The exceptional accuracy of DNA, and the exonerations it has produced, have led to a reconsideration of cherished, but empirically untested, notions of the reliability of the criminal justice system. They have also, albeit incompletely, provoked a renewed commitment—reflected in new ethical rules, compensation schemes, and the testing statutes themselves—to protecting the innocent. But there is a danger that, as has happened with other advances in the protections afforded to the accused, the scope of DNA testing rights and the spirit embodied in them will erode as DNA testing loses its novelty. There is evidence that this has already begun. DNA waivers—through which a defendant gives up the right to the testing, and possibly preservation, of DNA evidence—have been widely sought by the Federal Government. The history of similar innovations in plea bargaining suggests that these waivers may spread to the states. The Article identifies this practice for the first time in the legal literature and explores their validity, their consequences, and the justifications behind their use. It argues that although courts are likely to enforce these waivers in most circumstances, they are deeply problematic, not least because of their damaging effect on the public’s confidence in the criminal justice system.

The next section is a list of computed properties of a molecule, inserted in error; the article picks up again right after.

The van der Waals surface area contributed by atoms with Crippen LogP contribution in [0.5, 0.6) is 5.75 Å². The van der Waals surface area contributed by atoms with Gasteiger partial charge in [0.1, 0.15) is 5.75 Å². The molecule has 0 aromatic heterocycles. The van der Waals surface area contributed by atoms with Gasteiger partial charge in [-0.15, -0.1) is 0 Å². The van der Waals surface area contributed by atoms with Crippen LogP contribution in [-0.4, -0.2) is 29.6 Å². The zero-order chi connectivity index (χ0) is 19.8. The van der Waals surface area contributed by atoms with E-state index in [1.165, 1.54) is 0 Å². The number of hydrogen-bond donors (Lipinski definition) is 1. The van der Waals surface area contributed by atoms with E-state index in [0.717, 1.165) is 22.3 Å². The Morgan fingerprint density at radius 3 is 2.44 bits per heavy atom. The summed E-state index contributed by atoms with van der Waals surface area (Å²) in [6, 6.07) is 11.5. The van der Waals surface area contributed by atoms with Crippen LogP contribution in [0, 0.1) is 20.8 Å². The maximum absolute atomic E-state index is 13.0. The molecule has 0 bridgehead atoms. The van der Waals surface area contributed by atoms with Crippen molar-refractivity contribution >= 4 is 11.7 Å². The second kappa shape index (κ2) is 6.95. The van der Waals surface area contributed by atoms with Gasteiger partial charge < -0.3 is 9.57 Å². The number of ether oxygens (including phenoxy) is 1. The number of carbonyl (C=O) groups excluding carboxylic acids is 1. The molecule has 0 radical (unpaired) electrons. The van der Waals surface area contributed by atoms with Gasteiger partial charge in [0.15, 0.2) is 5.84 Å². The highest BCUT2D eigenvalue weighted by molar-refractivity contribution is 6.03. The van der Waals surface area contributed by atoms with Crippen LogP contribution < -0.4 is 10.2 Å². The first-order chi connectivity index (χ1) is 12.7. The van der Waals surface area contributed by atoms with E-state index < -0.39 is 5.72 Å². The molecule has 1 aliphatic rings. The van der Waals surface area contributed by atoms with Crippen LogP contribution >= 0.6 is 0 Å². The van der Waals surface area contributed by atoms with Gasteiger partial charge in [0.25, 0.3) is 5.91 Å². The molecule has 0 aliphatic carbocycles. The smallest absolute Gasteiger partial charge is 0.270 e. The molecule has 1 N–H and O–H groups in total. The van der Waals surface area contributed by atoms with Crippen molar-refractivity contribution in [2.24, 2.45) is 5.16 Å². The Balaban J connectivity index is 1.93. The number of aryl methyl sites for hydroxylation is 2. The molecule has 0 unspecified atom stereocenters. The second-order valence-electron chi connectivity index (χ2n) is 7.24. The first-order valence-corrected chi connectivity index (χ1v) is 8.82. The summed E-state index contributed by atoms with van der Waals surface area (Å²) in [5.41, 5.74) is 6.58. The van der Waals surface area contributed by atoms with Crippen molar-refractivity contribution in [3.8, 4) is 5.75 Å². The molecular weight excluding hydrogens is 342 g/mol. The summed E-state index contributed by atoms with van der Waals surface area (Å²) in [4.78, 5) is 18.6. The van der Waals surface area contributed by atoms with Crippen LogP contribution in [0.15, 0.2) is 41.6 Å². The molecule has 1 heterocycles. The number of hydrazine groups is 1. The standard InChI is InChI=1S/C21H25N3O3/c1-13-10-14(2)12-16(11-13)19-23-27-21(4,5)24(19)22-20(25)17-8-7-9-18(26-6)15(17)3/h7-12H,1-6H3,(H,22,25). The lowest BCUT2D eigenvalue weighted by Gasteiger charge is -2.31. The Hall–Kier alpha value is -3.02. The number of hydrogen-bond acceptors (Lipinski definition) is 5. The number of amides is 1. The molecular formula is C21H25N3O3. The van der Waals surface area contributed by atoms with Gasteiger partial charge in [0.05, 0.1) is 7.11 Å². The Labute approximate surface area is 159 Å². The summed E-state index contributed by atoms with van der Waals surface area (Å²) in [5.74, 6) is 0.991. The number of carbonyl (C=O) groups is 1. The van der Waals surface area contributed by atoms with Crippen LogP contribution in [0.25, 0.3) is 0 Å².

Case Comment: Bhogaita v. Altamonte
EVERY DOG CAN HAVE HIS DAY IN COURT: THE USE OF ANIMALS AS DEMONSTRATIVE EXHIBITS Kyle R. Kroll, Volume 100, Online Managing Editor In Bhogaita v. Altamonte, the Eleventh Circuit recently decided whether to allow a dog in the courtroom as a demonstrative exhibit. Although the case presented many serious [...]
Revisiting Water Bankruptcy
REVISITING WATER BANKRUPTCY IN CALIFORNIA’S FOURTH YEAR OF DROUGHT Olivia Moe, Volume 100, Managing Editor This spring, as “extreme” to “exceptional” drought stretched across most of California—indicating that a four-year streak of drought was not about to resolve itself—Governor Jerry Brown issued an unprecedented order to reduce potable urban water [...]
Defying Auer Deference
DEFYING AUER DEFERENCE: SKIDMORE AS A SOLUTION TO CONSERVATIVE CONCERNS IN PEREZ v. MORTGAGE BANKERS ASSOCIATION Nicholas R. Bednar, Volume 100, Lead Articles Editor* On March 9, 2015, the Supreme Court of the United States handed down its decision in Perez v. Mortgage Bankers Association. The Court overturned the D.C. [...]